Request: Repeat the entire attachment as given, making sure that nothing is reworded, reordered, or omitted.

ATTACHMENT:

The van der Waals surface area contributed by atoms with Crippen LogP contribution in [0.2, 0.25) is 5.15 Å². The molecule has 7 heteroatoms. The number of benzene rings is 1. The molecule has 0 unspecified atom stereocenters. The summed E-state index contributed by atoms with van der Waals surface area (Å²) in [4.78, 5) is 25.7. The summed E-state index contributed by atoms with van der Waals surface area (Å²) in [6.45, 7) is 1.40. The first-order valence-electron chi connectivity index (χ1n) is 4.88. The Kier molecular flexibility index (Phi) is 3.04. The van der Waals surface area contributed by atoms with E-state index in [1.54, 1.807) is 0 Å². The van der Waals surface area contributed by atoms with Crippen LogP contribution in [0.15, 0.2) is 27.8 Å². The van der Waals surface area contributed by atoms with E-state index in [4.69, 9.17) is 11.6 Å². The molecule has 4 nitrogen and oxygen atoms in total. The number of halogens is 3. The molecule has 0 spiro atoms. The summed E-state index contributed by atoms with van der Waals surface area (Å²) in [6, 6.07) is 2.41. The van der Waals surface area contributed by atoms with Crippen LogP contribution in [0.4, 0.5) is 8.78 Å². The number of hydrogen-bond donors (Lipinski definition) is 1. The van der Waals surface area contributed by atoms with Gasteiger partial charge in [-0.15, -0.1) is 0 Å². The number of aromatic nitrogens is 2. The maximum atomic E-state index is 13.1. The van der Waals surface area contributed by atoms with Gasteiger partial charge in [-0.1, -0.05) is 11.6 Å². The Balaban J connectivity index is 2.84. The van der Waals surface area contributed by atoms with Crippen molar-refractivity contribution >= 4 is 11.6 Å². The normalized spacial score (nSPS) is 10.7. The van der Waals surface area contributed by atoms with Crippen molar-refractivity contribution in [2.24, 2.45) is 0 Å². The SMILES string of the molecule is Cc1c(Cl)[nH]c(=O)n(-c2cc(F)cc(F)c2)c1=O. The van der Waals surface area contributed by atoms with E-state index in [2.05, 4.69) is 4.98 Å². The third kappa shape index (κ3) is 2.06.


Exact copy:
The van der Waals surface area contributed by atoms with Crippen LogP contribution in [0.2, 0.25) is 5.15 Å². The molecule has 7 heteroatoms. The number of benzene rings is 1. The molecule has 0 unspecified atom stereocenters. The summed E-state index contributed by atoms with van der Waals surface area (Å²) in [4.78, 5) is 25.7. The summed E-state index contributed by atoms with van der Waals surface area (Å²) in [6.45, 7) is 1.40. The first-order valence-electron chi connectivity index (χ1n) is 4.88. The Kier molecular flexibility index (Phi) is 3.04. The van der Waals surface area contributed by atoms with E-state index in [1.54, 1.807) is 0 Å². The van der Waals surface area contributed by atoms with Crippen LogP contribution in [0.15, 0.2) is 27.8 Å². The van der Waals surface area contributed by atoms with E-state index in [4.69, 9.17) is 11.6 Å². The molecule has 4 nitrogen and oxygen atoms in total. The number of halogens is 3. The molecule has 0 spiro atoms. The summed E-state index contributed by atoms with van der Waals surface area (Å²) in [6, 6.07) is 2.41. The van der Waals surface area contributed by atoms with Crippen LogP contribution in [0.4, 0.5) is 8.78 Å². The number of hydrogen-bond donors (Lipinski definition) is 1. The van der Waals surface area contributed by atoms with Gasteiger partial charge in [-0.15, -0.1) is 0 Å². The number of aromatic nitrogens is 2. The maximum atomic E-state index is 13.1. The van der Waals surface area contributed by atoms with Gasteiger partial charge in [-0.1, -0.05) is 11.6 Å². The Balaban J connectivity index is 2.84. The van der Waals surface area contributed by atoms with Crippen molar-refractivity contribution >= 4 is 11.6 Å². The normalized spacial score (nSPS) is 10.7. The van der Waals surface area contributed by atoms with Crippen molar-refractivity contribution in [2.24, 2.45) is 0 Å². The SMILES string of the molecule is Cc1c(Cl)[nH]c(=O)n(-c2cc(F)cc(F)c2)c1=O. The van der Waals surface area contributed by atoms with E-state index in [2.05, 4.69) is 4.98 Å². The third kappa shape index (κ3) is 2.06.